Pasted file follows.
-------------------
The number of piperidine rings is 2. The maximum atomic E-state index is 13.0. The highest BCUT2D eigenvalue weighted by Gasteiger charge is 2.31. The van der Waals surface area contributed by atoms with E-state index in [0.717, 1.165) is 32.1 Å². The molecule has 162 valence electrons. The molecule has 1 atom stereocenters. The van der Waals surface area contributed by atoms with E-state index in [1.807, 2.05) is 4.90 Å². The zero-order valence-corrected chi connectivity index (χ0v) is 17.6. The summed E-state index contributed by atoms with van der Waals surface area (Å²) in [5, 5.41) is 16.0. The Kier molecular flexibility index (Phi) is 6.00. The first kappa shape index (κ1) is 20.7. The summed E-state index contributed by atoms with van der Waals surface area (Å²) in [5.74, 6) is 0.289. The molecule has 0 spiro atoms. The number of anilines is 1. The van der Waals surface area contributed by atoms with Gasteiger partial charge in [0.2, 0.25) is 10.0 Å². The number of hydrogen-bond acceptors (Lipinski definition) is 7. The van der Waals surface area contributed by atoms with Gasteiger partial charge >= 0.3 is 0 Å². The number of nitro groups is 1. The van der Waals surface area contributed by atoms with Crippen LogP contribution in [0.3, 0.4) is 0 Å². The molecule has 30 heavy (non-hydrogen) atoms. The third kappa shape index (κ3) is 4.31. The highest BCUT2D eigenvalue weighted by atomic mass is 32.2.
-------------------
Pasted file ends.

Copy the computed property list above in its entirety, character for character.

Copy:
The number of piperidine rings is 2. The maximum atomic E-state index is 13.0. The highest BCUT2D eigenvalue weighted by Gasteiger charge is 2.31. The van der Waals surface area contributed by atoms with E-state index in [0.717, 1.165) is 32.1 Å². The molecule has 162 valence electrons. The molecule has 1 atom stereocenters. The van der Waals surface area contributed by atoms with E-state index in [1.807, 2.05) is 4.90 Å². The zero-order valence-corrected chi connectivity index (χ0v) is 17.6. The summed E-state index contributed by atoms with van der Waals surface area (Å²) in [5, 5.41) is 16.0. The Kier molecular flexibility index (Phi) is 6.00. The first kappa shape index (κ1) is 20.7. The summed E-state index contributed by atoms with van der Waals surface area (Å²) in [5.74, 6) is 0.289. The molecule has 0 spiro atoms. The number of anilines is 1. The van der Waals surface area contributed by atoms with Gasteiger partial charge in [0.2, 0.25) is 10.0 Å². The number of hydrogen-bond acceptors (Lipinski definition) is 7. The van der Waals surface area contributed by atoms with Gasteiger partial charge >= 0.3 is 0 Å². The number of nitro groups is 1. The van der Waals surface area contributed by atoms with Crippen LogP contribution in [0.3, 0.4) is 0 Å². The molecule has 30 heavy (non-hydrogen) atoms. The third kappa shape index (κ3) is 4.31. The highest BCUT2D eigenvalue weighted by atomic mass is 32.2.